With the ship in pursuit of its own goals – to the detriment of everyone and everything else – as the story goes along. Admittedly, that part is fascinating. It’s as though Moya in Farscape took the ship where she wanted to go instead of where the crew wanted to go ALL THE TIME.

Which would have been cool – even as the crew would have been infuriated. As Larson often is in this story.

The sentient ship You Sexy Thing will certainly make readers think of Farscape and its sentient ship, Moya, although You Sexy Thing has considerably more personality. I’m not sure about the regular comparisons between this series and the Great British Bake Off as there’s no food competition going on – although there is plenty of cooking and baking. There’s also more than a bit of a resemblance between this universe and its intergalactic ‘gates’ left behind by an ancient race of Forerunners and Mass Effect and its mass relay travel gates left behind by the ancient Prothean race.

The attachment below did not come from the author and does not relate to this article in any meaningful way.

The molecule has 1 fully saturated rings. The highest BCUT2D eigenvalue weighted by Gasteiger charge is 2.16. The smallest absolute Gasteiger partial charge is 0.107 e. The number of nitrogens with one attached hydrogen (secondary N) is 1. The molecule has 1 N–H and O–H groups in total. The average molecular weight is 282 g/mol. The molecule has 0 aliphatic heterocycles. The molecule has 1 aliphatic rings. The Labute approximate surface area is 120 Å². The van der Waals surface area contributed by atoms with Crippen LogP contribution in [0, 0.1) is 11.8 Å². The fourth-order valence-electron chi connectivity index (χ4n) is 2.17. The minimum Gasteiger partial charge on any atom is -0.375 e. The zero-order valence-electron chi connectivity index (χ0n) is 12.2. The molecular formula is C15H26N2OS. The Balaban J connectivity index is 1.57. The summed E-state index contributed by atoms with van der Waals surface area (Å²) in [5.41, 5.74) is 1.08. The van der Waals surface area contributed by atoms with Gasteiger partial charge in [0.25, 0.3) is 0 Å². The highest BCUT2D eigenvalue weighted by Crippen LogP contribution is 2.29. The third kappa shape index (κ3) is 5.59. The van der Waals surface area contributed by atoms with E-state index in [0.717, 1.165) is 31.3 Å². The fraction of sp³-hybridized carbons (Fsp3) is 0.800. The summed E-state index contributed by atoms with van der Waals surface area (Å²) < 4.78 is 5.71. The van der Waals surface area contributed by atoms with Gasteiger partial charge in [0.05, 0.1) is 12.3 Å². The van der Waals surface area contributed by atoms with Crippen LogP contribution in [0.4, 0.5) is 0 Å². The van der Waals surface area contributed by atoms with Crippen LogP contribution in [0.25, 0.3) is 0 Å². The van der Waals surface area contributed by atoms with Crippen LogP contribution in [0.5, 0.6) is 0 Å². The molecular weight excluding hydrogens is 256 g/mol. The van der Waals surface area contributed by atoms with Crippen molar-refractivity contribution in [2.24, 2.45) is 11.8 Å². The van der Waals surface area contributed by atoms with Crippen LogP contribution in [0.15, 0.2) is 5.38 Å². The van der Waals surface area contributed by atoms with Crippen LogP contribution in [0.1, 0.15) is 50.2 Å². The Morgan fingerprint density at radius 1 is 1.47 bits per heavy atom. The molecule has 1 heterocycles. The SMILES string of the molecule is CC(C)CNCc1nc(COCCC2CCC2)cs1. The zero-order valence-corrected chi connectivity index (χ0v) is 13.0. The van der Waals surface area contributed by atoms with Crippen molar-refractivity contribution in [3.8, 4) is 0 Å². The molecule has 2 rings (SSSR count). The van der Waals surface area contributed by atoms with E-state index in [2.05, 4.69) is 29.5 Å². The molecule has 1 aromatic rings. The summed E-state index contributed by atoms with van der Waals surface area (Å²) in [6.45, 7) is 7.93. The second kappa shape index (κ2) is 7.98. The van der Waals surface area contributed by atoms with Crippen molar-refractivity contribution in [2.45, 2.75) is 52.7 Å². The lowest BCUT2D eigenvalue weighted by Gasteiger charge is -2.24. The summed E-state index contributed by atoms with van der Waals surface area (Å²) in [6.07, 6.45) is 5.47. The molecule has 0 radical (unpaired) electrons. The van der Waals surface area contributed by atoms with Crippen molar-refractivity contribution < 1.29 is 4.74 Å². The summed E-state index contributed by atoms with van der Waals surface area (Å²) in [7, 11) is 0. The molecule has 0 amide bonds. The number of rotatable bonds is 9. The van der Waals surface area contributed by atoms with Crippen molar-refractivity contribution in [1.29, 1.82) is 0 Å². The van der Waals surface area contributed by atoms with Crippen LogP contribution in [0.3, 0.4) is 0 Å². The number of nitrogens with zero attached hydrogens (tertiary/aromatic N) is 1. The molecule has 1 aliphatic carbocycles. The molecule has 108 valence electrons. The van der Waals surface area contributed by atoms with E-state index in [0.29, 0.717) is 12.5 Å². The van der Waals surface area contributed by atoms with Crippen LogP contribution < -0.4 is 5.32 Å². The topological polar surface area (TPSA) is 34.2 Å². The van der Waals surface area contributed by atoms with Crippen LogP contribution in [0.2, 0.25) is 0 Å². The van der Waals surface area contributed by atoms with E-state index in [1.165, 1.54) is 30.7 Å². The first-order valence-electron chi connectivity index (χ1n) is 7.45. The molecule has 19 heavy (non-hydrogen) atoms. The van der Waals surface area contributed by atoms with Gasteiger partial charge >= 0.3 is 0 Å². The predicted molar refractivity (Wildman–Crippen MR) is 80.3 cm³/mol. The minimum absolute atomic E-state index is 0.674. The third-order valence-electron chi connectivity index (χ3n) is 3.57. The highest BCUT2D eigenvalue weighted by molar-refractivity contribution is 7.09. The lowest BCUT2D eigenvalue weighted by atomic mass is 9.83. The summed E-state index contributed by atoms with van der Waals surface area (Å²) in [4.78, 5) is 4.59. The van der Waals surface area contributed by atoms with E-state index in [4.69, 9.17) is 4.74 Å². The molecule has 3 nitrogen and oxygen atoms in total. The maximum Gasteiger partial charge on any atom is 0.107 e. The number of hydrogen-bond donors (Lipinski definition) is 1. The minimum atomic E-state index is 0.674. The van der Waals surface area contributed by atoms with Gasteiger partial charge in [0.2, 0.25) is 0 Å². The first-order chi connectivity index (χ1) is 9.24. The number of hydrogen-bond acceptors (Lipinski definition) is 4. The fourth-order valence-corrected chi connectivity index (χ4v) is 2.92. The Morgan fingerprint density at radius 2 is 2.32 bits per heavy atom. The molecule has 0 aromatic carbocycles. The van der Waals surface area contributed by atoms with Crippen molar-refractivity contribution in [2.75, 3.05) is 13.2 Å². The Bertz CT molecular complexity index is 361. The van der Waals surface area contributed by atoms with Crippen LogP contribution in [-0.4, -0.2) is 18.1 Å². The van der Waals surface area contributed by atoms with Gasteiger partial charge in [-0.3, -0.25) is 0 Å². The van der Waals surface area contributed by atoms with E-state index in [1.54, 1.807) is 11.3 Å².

In other words, there are elements of Devil’s Gun and the Disco Space Opera series that will ring a lot of bells and bring back a lot of memories for SF readers, (I’m sure I’ve seen the Devil’s Gun itself, or a reasonable facsimile thereof, in Simon R. Green’s intertwined universes) blended into a story that’s a whole lot of fun and rides or dies on the interpersonal relationships among the crew. Which is also not an uncommon element of SF and space opera in general.

So if that’s your jam as it is for this reader, take a trip on the You Sexy Thing with Devil’s Gun. And the fun – for certainly deadly and sometimes insane definitions of fun – isn’t over yet. Devil’s Gun, like You Sexy Thing before it, ends on a mic drop. There is clearly more to come for this crew, and I’m looking forward to it!

Review: Contrarian by L.E. Modesitt Jr.

Review: Contrarian by L.E. Modesitt Jr.Contrarian (The Grand Illusion #3) by L.E. Modesitt Jr.
Format: eARC
Source: supplied by publisher via Edelweiss
Formats available: hardcover, ebook, audiobook
Genres: fantasy, gaslamp, steampunk
Series: Grand Illusion #3